In November 2013, the College launched the Institute for Working Forest Landscapes (IWFL) to focus research programs on innovative approaches for managing landscapes that will enhance people’s lives and improve the health of our lands, businesses and vital ecosystems. Aimed to enhance our ability to deliver multiple and at times conflicting resources from a healthy, working forest landscape, the IWFL drives towards adaptive forest management techniques that integrate social, ecological, and economic objectives at the landscape level.
The OSU College of Forestry works collaboratively to craft research with active involvement of multiple partners with different perspectives.
This approach is founded on the premise that individual and community livelihoods are intimately linked to the health and productivity of surrounding landscapes regardless of ownership boundaries. We seek to develop and test new active management models that bridge public and private forestlands in support of sustainable economic, biological, and social conditions that are the signature characteristics of healthy working landscapes and their associated communities. Our work advances the public’s awareness of the importance of active management in support of broad scale healthy working landscapes, conducting research and demonstrating management and stewardship alternatives to those responsible for Oregon’s forests. This work highlights how proactive management of forest lands can provide employment stability and public access in rural communities, ecological integrity, and long-term protection of key environmental attributes.
Intensively Managed Forests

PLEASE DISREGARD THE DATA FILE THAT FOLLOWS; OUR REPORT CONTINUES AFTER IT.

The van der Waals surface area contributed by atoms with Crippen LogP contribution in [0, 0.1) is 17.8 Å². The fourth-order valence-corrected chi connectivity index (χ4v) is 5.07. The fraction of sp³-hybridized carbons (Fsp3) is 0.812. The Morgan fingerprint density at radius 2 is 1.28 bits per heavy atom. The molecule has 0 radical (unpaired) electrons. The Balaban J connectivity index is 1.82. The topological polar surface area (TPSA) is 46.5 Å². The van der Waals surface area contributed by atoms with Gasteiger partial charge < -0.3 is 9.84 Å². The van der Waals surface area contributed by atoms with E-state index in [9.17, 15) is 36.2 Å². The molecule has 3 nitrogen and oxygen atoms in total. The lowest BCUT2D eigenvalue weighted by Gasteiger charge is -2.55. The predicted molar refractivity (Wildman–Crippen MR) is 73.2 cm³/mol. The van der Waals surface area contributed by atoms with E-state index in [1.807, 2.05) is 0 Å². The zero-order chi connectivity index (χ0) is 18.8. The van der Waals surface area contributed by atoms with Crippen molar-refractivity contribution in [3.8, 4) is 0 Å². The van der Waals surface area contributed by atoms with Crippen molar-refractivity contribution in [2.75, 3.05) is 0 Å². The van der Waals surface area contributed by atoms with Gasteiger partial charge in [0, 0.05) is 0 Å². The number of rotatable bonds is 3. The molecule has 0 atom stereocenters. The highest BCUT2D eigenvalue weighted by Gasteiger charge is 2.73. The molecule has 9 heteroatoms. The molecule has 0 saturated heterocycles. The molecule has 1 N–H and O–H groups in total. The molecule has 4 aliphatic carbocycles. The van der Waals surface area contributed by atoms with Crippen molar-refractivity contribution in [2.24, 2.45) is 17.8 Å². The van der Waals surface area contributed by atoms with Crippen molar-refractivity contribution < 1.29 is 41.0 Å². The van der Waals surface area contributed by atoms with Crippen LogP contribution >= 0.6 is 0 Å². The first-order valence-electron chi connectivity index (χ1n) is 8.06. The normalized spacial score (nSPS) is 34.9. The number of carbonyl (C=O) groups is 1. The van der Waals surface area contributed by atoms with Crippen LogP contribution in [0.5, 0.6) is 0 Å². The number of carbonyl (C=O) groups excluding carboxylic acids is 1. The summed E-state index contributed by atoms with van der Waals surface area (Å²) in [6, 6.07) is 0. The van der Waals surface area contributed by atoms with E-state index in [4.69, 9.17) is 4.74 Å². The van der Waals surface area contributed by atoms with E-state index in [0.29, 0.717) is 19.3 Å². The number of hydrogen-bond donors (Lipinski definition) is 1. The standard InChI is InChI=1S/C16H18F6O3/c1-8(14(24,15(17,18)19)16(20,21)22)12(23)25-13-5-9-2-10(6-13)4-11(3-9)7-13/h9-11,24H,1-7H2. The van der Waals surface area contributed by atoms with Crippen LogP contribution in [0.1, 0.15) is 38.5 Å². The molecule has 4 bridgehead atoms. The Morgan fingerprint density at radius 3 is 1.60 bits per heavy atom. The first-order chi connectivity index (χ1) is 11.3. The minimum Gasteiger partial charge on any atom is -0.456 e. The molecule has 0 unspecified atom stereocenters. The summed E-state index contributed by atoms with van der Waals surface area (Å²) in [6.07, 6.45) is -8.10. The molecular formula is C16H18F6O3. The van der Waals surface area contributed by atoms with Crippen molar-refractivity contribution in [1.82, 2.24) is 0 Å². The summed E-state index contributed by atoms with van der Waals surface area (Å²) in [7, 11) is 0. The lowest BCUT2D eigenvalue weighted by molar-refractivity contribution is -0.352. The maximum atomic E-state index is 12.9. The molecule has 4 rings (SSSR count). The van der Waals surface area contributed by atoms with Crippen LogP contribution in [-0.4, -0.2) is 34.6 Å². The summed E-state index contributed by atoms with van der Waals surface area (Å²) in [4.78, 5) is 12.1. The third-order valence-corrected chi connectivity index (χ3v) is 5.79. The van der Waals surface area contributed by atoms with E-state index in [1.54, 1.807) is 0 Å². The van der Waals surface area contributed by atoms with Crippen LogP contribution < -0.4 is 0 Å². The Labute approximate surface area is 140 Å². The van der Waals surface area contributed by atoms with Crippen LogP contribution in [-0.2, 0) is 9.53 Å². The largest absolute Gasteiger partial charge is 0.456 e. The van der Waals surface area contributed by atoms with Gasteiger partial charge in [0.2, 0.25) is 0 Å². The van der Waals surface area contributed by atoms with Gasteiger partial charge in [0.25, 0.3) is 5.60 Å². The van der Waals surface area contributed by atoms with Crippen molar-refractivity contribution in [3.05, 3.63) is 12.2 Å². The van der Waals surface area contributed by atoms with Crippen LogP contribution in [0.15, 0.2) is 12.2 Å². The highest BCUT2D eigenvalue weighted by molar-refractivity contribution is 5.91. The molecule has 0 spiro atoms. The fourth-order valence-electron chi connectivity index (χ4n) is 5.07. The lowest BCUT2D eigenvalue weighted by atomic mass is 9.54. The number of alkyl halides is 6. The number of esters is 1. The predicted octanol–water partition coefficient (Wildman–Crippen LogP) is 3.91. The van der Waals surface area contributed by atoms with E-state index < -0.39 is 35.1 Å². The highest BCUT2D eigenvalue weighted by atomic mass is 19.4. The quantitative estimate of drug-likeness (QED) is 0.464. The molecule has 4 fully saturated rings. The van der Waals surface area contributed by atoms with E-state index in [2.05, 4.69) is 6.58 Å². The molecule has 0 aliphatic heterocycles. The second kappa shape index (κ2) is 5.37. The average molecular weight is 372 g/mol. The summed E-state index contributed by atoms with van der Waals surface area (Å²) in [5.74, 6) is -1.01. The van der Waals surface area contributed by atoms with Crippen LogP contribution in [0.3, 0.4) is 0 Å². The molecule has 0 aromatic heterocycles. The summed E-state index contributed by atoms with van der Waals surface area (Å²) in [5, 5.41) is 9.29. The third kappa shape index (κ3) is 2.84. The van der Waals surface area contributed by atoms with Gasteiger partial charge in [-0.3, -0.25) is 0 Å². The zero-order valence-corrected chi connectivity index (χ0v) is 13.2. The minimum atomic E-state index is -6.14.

This research work focuses on increasing the productivity, resilience, value, and marketability of private and industrial lands.
Project initiatives examine issues like financial management of plantations, growth and yield modeling, reforestation, forest operations, and biodiversity management, as well as how private lands can be managed more effectively to achieve overall landscape management goals by using markets for ecosystems services and other incentive-based systems.
Healthy People and Communities
Research focuses on the myriad ways that local economies and people’s lives are interconnected with public and private working landscapes, and how these economies and lives can be improved by actively utilizing forest ecosystems to provide both timber and non‐timber forest products from our public lands (including ecosystem services, recreational uses, and tourism) via new and innovative collaborations among varied interests and stakeholders.
The science undertaken in this thematic area explores how the components of the ecosystem work, individually and together, such that we have a deeper understanding of what constitutes a healthy ecosystem.
Competitive and Innovative Products
Research seeks to examine and partner with industry to develop new products that are well suited to Oregon’s natural resources and competitive position in the global markets that now define manufacturing and sale of wood and other renewable materials. This thematic area strives to not only increase the value of Oregon’s natural resources, but also enhance the overall value added in products manufactured in Oregon’s communities.